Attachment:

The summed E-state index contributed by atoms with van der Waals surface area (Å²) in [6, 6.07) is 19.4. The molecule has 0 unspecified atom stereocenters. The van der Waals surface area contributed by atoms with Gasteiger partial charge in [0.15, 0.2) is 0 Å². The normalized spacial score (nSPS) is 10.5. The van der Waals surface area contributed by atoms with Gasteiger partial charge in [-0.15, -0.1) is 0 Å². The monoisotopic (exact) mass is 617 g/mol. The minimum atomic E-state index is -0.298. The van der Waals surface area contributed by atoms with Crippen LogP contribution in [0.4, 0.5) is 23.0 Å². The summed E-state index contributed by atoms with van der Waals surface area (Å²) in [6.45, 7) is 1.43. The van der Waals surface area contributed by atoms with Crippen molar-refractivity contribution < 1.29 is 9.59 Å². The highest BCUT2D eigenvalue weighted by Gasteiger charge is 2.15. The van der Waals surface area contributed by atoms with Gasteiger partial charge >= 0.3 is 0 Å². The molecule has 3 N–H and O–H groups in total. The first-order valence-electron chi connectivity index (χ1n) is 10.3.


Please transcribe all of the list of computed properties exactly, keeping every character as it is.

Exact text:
The summed E-state index contributed by atoms with van der Waals surface area (Å²) in [6, 6.07) is 19.4. The molecule has 0 unspecified atom stereocenters. The van der Waals surface area contributed by atoms with Gasteiger partial charge in [0.15, 0.2) is 0 Å². The normalized spacial score (nSPS) is 10.5. The van der Waals surface area contributed by atoms with Gasteiger partial charge in [-0.15, -0.1) is 0 Å². The monoisotopic (exact) mass is 617 g/mol. The minimum atomic E-state index is -0.298. The van der Waals surface area contributed by atoms with Crippen LogP contribution in [0.4, 0.5) is 23.0 Å². The summed E-state index contributed by atoms with van der Waals surface area (Å²) in [6.45, 7) is 1.43. The van der Waals surface area contributed by atoms with Crippen molar-refractivity contribution < 1.29 is 9.59 Å². The highest BCUT2D eigenvalue weighted by Gasteiger charge is 2.15. The van der Waals surface area contributed by atoms with Gasteiger partial charge >= 0.3 is 0 Å². The molecule has 3 N–H and O–H groups in total. The first-order valence-electron chi connectivity index (χ1n) is 10.3.